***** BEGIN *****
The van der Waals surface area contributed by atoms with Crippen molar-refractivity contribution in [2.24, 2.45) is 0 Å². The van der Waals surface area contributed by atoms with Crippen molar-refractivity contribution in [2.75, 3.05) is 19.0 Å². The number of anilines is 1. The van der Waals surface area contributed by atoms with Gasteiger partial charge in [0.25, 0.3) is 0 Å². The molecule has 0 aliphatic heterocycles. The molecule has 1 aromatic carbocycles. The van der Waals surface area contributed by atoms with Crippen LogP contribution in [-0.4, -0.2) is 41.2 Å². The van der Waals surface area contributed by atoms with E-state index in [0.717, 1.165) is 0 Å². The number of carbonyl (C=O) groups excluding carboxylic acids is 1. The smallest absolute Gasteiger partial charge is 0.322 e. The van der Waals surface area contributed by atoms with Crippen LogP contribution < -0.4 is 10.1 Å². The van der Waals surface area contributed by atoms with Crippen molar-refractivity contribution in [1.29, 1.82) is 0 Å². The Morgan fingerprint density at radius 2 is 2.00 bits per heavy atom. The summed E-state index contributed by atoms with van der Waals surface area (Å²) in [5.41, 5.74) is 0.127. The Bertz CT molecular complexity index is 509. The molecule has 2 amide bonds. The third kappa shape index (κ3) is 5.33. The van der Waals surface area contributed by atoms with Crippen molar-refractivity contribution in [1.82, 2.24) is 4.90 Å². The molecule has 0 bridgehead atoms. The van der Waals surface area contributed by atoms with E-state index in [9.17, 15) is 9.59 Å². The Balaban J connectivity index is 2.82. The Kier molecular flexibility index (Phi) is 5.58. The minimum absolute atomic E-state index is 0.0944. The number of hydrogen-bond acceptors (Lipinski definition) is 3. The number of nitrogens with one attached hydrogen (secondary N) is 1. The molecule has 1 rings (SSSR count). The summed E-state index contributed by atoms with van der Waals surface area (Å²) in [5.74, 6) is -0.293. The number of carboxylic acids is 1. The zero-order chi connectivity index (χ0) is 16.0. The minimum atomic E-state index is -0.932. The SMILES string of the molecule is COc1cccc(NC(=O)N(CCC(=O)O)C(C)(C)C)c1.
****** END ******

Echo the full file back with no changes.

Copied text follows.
The van der Waals surface area contributed by atoms with Crippen molar-refractivity contribution in [2.24, 2.45) is 0 Å². The van der Waals surface area contributed by atoms with Crippen molar-refractivity contribution in [2.75, 3.05) is 19.0 Å². The number of anilines is 1. The van der Waals surface area contributed by atoms with Gasteiger partial charge in [0.25, 0.3) is 0 Å². The molecule has 0 aliphatic heterocycles. The molecule has 1 aromatic carbocycles. The van der Waals surface area contributed by atoms with Crippen LogP contribution in [-0.4, -0.2) is 41.2 Å². The van der Waals surface area contributed by atoms with E-state index in [0.717, 1.165) is 0 Å². The number of carbonyl (C=O) groups excluding carboxylic acids is 1. The smallest absolute Gasteiger partial charge is 0.322 e. The van der Waals surface area contributed by atoms with Crippen LogP contribution < -0.4 is 10.1 Å². The van der Waals surface area contributed by atoms with Crippen molar-refractivity contribution in [1.29, 1.82) is 0 Å². The Morgan fingerprint density at radius 2 is 2.00 bits per heavy atom. The summed E-state index contributed by atoms with van der Waals surface area (Å²) in [5.41, 5.74) is 0.127. The Bertz CT molecular complexity index is 509. The molecule has 2 amide bonds. The third kappa shape index (κ3) is 5.33. The van der Waals surface area contributed by atoms with Crippen molar-refractivity contribution in [1.82, 2.24) is 4.90 Å². The molecule has 0 bridgehead atoms. The van der Waals surface area contributed by atoms with E-state index in [9.17, 15) is 9.59 Å². The Balaban J connectivity index is 2.82. The Kier molecular flexibility index (Phi) is 5.58. The minimum absolute atomic E-state index is 0.0944. The number of hydrogen-bond acceptors (Lipinski definition) is 3. The number of nitrogens with one attached hydrogen (secondary N) is 1. The molecule has 1 rings (SSSR count). The summed E-state index contributed by atoms with van der Waals surface area (Å²) in [5.74, 6) is -0.293. The number of carboxylic acids is 1. The zero-order chi connectivity index (χ0) is 16.0. The minimum atomic E-state index is -0.932. The SMILES string of the molecule is COc1cccc(NC(=O)N(CCC(=O)O)C(C)(C)C)c1.